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Bahamians On The Cutting Edge

By ETHAN KNOWLES

OVER the course of last week, 85 children from all around The Bahamas were immersed in technical “streams” - various scientific courses - during the second annual Bahamas Engineering and Technology Advancement (BETA) camp.

Seventh, eighth and ninth graders, aged 11 to 14, gathered daily at The College of The Bahamas to experience a insightful glimpse into the engineering and technological fields. The week-long immersion concluded with a closing ceremony last Saturday at the New Providence Community Centre on Blake Road.

Experienced engineers Trenicka Rolle and D’Andre Wilson-Ihejirika founded the camp in March, 2014, as a medium through which they could expand the opportunities for future Bahamian engineers and expose more youth to the content that evaded them during their own primary and secondary education. The camp allowed participants to build interpersonal and critical thinking skills as well, seeing how multiple group projects with children from varying “streams” were conducted.

This year, under the theme “Connecting Worlds: STEMming the bridge to the future,” the BETA camp offered courses in biomedical, chemical, civil, environmental, computer, electrical, industrial and mechanical engineering alongside computer science and web development programmes. Moreover, “sponsorships enabled public school and Family Island students to attend the camp, which focused on creating an awareness of STEM opportunities – science, technology, engineering and math – in young Bahamians” according to the organisation. The Ministry of Education, Lyford Cay Foundation and Statoil were the title sponsors for the event, helping to launch the project.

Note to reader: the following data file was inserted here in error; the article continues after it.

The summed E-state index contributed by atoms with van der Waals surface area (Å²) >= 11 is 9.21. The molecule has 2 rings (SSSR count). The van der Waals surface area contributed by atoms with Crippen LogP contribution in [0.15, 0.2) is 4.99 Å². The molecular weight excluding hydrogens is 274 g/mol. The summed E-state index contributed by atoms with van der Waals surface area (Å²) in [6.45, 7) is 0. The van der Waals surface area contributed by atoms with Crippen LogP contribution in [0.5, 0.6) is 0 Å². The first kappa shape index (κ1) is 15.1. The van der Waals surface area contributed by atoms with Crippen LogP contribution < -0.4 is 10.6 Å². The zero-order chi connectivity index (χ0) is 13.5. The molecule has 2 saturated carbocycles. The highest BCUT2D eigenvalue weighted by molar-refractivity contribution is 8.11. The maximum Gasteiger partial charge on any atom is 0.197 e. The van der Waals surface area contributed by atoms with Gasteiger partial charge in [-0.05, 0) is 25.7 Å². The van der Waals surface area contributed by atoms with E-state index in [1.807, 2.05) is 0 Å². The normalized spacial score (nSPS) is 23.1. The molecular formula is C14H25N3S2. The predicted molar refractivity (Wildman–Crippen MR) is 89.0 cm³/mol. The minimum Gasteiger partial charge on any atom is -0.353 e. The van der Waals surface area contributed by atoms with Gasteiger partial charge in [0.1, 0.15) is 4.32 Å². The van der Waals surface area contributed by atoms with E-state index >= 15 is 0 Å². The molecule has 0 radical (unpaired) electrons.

Campers were instructed by practising Bahamian engineers and volunteers throughout the week. During the camp, students were responsible for organising a presentation based on their course of study for a final Technical Demonstration Exhibition (TDE), where parents, supporters and judges viewed their findings.

Students from the various “streams” were placed into groups of four or five towards the end of the week and set the task of completing a design project with the prompt “Innovating from the Backyard to the Market.” Participants were challenged to “take what they’ve learnt and apply it” in a resourceful manner to solve an issue encumbering The Bahamas, according Mrs Rolle. Groups four, three and two were ultimately awarded for their successful, collaborative efforts on the final design project at the ceremony last weekend.

“I definitely think it was successful this year,” Mrs Rolle told The Tribune. The biomedical engineer is optimistic about exceeding this year’s accomplishments in the future and feels the BETA team is “making an impact,” in their altruistic efforts to supplement the education Bahamian students are receiving today.

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